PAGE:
How can we, as Americans, achieve greater happiness?
Is happiness achieved by simply collecting more things, or is it about something deeper and more uniquely human? It’s an interesting philosophical question, of course, but it’s also a practical one that has become central to today’s economic debate.
On one side of that argument is President Obama. He has quite clearly staked out his position with those who think that happiness is all about materialism and accumulating more “stuff.” That is why he has focused so intensely on what he likes to call “fairness” – in other words, some have more money than others, and the government needs to redistribute some of that money to those who don’t have as much. It is a belief the president seems to hold sincerely, but I do not believe it is a way to actually make Americans happier.
Indeed, even though America has become a much wealthier country over the last few decades, studies show that happiness levels have remained nearly unchanged. That’s because the key determinant of lasting happiness and satisfaction is not simply about acquiring more “stuff” or a higher income; rather, it is what American Enterprise Institute President Arthur Brooks calls “earned success” – the idea that people are happiest when they have earned their income, whatever the level.
When the government tries to take all the trouble out of life by taking care of our every need, it makes earned success that much harder to achieve. As Brooks notes, the significance in what we do is more important to achieving personal fulfillment and happiness than the “mere pursuit or pleasure of money.” That is why the act of earning success is so important.
Earned success can also be attained, for instance, through raising children, or by donating time to charitable or religious causes. That’s why successful parents and more religious people tend to be very happy. The earned success that comes from working also explains why self-made millionaires continue to work hard after earning their fortunes. They continue to be driven by the satisfaction that comes from creating, innovating, and solving problems.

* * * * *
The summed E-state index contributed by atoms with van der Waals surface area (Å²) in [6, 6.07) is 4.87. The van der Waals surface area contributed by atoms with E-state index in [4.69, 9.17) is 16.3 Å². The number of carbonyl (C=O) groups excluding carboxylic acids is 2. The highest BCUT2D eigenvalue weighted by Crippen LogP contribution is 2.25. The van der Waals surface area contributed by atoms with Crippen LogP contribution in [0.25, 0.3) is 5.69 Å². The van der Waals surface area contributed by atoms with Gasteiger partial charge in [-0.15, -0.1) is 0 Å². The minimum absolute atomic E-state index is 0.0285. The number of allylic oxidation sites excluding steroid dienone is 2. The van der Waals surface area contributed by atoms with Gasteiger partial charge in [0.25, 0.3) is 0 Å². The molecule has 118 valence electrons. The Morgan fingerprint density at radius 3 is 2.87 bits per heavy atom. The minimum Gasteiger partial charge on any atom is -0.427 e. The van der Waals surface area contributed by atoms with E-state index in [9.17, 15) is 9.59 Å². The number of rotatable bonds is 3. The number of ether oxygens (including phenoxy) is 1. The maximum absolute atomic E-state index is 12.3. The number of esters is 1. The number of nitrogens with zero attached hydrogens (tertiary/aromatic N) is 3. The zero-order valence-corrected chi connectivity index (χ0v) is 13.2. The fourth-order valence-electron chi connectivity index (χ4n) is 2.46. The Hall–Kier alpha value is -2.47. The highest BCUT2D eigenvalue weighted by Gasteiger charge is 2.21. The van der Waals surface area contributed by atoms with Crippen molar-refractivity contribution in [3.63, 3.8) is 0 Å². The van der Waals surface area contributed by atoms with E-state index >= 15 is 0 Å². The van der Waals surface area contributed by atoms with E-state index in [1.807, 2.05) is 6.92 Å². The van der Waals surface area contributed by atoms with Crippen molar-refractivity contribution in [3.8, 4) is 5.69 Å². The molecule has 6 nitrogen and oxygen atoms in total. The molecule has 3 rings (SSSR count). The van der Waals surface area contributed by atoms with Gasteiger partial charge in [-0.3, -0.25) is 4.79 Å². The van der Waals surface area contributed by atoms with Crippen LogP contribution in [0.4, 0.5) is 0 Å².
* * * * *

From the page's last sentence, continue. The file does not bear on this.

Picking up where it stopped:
The importance of earned success also explains why people who win the lottery usually wind up depressed when they discover that the excitement of being rich and buying things wears off fast. The same is true of recipients of other sources of unearned income. Studies show that receiving welfare does not make people happier. An effective safety net is important, of course, but not to the extent it creates a culture of dependency that undermines the dignity of hard work.
So, if earned success is the path to happiness, then public policies should obviously be geared toward promoting opportunity and freedom for everyone – and no economic system does that better than free-market capitalism.
In a true free-market society, everyone is guaranteed equal rights and opportunities and the government acts primarily as a neutral umpire, not as a redistributor of income. Property rights are upheld, contracts are enforced, and hard work is rewarded. Moreover, this is the only economic system that addresses the root causes of poverty by enlarging the economic pie, rather than allowing government officials and bureaucrats to decide how to slice the existing one.
As a result, free-market capitalism is the fairest system in the world – and the most moral. It’s people buying and selling, satisfying both the needs of the buyer and seller better than any government-controlled system.
Ultimately, it will be up to Americans to decide the proper role of government in promoting happiness in our country – by redistributing more wealth or by preserving opportunities for each of us to achieve our true potential.
Let the debate begin.
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